Following along the water’s edge

We’ve been busy walking! Sorry for the delay in Blog Posts. We’ve made it to Aqua Dulce (Mile 454) and are collating some Blog Posts that’ll come out over the next week. In the mean time, here’s what we did not too long Ago!

Big Bear was a lovely small town that we didn’t get to see much of because we just spent the morning there before heading out again. Maybe we can go visit another time in the future. Papa Smurf made us french toast for breakfast then gave us a lift into the town so we could do a quick resupply and then dropped us off a the next trailhead at Onyx summit along with Scabs and Shay. We were soon greeted with beautiful views of Mount San Gorgornio, the mountains we would have hiked through if the trail wasn’t closed.

There was a slight chance of rain, and we made our way out of a valley and looked behind us to see a massive grey cloud bringing in some rain. We quickly walked on to avoid getting rained on, which was successful (only a little drizzle). We did a quick 10 miles and decided to set up camp (mile 262) as it was starting to get dark, and we found ourselves in a perfect place to avoid condensation on our tents.

The next morning we woke up feeling good. We packed up our stuff and headed out to hike about 3-4 miles before breakfast. I insisted we hike on, and we did 5 miles before our first break. I am so thankful that Steve has a non-inflatable mat, we can just put it out anywhere we please to relax on it and it doesn’t get damaged. We hiked on and found ourselves in a forest, which was beautiful. Every now and then we would come to a clearing where you get a view of Big Bear from across the lake (which isn’t much of a lake at the moment,it’s pretty much all dried up). Steve asked me if we could try do a 20 mile day and I thought we could manage it. We had lunch at our next water source, at a slow flowing stream, and sat under a big tree. At about 18 miles in, I was feeling pretty tired and decided to put some music on to keep me going. Music definitely makes a huge difference, it distracts you from pain, tiredness and heat/cold. When we got 19 miles, Steve suggested we set up camp since there weren’t many campsites coming up, but I insisted we keep going. Steve was right. But I really wanted to do my first 20 mile day. We ended up hiking 23 miles to get to the next campsite, which was little bear campsite (mile 286) and it even had a long drop toilet! But I was so exhausted and my feet were incredibly painful!! That night was the first time we added tuna to our mixed veg, and it was so good.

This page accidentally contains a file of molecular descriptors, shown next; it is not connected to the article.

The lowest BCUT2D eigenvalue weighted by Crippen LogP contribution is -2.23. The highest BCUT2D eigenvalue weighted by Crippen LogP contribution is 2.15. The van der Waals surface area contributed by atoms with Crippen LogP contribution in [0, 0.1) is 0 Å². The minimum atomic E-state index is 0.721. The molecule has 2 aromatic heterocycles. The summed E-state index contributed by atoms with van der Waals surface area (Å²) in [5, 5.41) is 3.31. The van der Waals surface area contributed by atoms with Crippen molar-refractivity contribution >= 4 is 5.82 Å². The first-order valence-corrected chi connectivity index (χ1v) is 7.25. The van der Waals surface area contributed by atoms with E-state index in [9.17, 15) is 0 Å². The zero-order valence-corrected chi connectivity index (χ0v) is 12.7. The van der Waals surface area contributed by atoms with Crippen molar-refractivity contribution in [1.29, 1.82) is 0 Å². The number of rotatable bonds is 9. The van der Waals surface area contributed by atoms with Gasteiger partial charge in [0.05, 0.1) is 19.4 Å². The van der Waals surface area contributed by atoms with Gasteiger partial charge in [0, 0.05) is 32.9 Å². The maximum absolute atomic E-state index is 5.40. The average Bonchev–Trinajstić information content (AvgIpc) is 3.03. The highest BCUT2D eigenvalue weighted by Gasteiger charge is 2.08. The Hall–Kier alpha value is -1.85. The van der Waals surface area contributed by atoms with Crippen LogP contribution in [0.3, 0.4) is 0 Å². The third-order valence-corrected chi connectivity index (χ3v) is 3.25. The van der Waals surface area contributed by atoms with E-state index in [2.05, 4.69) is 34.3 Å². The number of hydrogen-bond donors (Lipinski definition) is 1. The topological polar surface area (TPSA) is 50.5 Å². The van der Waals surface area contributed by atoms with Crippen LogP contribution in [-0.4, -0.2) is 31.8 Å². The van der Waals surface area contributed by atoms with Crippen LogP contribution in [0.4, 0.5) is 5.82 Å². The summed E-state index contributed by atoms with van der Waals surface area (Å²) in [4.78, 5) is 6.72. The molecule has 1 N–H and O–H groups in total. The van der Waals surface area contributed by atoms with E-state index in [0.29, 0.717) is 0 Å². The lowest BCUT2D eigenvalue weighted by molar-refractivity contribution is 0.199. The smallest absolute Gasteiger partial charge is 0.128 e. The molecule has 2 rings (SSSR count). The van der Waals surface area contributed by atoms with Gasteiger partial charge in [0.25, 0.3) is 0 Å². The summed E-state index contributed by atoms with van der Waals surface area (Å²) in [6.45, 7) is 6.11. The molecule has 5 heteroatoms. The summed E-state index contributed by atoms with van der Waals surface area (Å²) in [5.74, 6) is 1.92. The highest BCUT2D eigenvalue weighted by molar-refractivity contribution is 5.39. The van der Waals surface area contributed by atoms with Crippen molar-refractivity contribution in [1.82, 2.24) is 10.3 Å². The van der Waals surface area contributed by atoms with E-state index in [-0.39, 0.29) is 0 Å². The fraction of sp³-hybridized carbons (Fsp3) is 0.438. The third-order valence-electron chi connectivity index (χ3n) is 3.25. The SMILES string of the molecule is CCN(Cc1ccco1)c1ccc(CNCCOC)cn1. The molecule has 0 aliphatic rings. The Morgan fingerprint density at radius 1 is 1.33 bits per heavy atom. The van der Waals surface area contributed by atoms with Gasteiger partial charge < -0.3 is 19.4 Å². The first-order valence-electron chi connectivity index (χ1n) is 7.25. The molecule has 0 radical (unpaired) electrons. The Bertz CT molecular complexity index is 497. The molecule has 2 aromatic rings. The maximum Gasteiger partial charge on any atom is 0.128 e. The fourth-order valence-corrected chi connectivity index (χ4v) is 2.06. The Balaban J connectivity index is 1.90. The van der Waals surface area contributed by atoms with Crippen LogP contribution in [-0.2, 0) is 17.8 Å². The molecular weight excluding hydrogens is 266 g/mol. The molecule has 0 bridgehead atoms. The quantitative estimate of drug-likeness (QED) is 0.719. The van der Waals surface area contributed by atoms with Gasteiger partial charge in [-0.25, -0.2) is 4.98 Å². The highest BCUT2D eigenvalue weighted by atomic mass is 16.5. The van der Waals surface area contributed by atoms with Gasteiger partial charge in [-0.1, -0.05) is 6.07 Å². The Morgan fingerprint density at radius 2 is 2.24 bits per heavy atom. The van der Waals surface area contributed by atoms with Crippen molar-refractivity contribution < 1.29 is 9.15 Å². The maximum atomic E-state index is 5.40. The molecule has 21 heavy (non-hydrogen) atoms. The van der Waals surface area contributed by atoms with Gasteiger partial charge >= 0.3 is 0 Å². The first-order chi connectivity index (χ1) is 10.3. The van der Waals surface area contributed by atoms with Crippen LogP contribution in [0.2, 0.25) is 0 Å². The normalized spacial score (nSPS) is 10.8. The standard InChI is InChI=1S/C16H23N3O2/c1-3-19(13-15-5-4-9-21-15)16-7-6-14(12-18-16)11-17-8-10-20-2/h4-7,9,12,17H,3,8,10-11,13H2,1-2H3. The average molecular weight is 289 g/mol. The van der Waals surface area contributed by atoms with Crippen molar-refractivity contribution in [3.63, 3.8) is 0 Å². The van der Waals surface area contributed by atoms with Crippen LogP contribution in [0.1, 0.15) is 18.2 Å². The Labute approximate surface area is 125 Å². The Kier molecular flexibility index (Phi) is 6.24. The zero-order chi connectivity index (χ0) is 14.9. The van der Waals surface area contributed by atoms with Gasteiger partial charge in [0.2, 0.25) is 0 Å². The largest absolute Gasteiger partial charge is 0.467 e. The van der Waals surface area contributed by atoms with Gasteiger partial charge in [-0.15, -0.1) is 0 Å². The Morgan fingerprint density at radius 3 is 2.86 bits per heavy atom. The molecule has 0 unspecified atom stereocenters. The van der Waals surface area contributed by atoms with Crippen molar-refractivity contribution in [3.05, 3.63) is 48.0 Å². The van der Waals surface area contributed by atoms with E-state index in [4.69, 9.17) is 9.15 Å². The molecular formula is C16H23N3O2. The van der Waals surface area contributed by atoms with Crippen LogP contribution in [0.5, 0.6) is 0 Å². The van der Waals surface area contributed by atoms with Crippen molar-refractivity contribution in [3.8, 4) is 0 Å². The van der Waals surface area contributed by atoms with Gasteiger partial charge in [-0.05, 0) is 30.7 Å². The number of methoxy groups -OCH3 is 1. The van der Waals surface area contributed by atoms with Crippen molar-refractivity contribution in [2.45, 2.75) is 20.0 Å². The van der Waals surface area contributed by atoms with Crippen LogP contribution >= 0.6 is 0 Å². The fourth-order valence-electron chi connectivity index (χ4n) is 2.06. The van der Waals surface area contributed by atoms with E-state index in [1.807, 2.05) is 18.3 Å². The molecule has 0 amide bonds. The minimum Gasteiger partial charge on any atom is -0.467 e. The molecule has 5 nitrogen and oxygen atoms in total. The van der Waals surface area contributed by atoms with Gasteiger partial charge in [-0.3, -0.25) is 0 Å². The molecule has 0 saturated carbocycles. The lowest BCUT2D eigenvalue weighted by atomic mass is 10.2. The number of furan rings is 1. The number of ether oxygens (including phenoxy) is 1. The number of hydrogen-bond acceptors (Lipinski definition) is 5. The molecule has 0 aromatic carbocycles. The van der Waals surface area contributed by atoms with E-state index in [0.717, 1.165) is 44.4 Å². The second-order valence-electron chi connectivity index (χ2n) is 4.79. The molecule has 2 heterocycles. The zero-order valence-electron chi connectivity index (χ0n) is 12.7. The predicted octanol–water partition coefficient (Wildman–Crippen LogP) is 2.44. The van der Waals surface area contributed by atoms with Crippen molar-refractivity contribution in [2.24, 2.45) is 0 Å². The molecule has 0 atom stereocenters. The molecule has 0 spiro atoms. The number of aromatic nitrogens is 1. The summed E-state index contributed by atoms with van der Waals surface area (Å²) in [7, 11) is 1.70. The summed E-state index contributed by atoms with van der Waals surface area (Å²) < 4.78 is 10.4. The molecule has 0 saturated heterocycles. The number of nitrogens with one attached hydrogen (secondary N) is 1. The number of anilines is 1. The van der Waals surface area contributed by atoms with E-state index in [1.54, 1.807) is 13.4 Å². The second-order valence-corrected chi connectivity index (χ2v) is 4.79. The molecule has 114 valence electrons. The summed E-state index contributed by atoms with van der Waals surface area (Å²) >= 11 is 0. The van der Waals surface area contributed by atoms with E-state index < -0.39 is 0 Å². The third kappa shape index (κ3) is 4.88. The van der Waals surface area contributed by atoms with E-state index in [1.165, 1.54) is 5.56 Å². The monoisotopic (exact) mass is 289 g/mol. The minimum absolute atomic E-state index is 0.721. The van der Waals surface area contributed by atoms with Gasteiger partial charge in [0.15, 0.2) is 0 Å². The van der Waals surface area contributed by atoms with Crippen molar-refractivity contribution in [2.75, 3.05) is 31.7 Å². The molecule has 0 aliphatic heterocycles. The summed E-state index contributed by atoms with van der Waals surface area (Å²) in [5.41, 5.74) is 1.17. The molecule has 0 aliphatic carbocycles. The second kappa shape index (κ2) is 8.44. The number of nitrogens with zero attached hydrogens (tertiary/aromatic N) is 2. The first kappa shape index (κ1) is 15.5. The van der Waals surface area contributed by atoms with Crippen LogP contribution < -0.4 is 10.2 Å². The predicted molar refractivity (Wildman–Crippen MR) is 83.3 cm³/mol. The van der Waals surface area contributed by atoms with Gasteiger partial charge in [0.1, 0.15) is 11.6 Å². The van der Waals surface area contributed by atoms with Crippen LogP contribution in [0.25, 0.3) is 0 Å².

The next morning, Steve let me sleep in such it was such a big day. When we did decided to pack up we realised we were both a little sunburned from the previous day and we were a little dehydrated. This made us feel lethargic and not up for much hiking. There wasn’t much water or shade that morning, so we walked slowly to mile 294 (8 miles) with only one short break and collapsed in the shade of the tree. We quickly filtered some water, put our mat down and napped through the heat of the day. Steve was hoping to get to Deep Creek Hot Springs, but we were both not feeling up for it, and we hiked on another 7 miles to a day use area along Deep Creek. We crossed the creek, and found our own private beach, with a swimming area (mile 301). It was great! I quickly got into the water after setting the tent up, but it was so cold, but lovely to wash the dirt off as it had been a hot dry day. We quickly fell asleep after dinner, and woke up feeling a lot better.

Today was the day we would hike to the Hot Springs, I had mixed feelings about it because I knew it was a nudist area and so I wasn’t looking forward to that too much. We did a quick 7 miles and got to the Springs late morning. There were mainly hikers there when we got there, a few day visitors. A lot of the hikers had all fully embraced the nudist thing and we decided to go hang out in a more private area to avoid the show. We found our own private hot spring which we quickly got into and enjoyed the hot water! It was easily around 40 degrees Celsius. We couldn’t stay in water for very long because we got way too hot, and decided to head out and get out of the mountains. We filled up on water and started meandering through the mountains before finally making a decent into the valley and had lunch in the shade after crossing a small stream. We met a lady hiker who likes hiking barefoot, which is really crazy. After lunch we started a very tiring uphill, I quickly got my music on and went up the hill as quickly as I could to avoid getting too tired. I find the slower I go on the uphill the more tired I get, its better to get some momentum going and get up at a good pace. We hiked 19 miles that day, another good day, and set up camp near a water source at mile 320.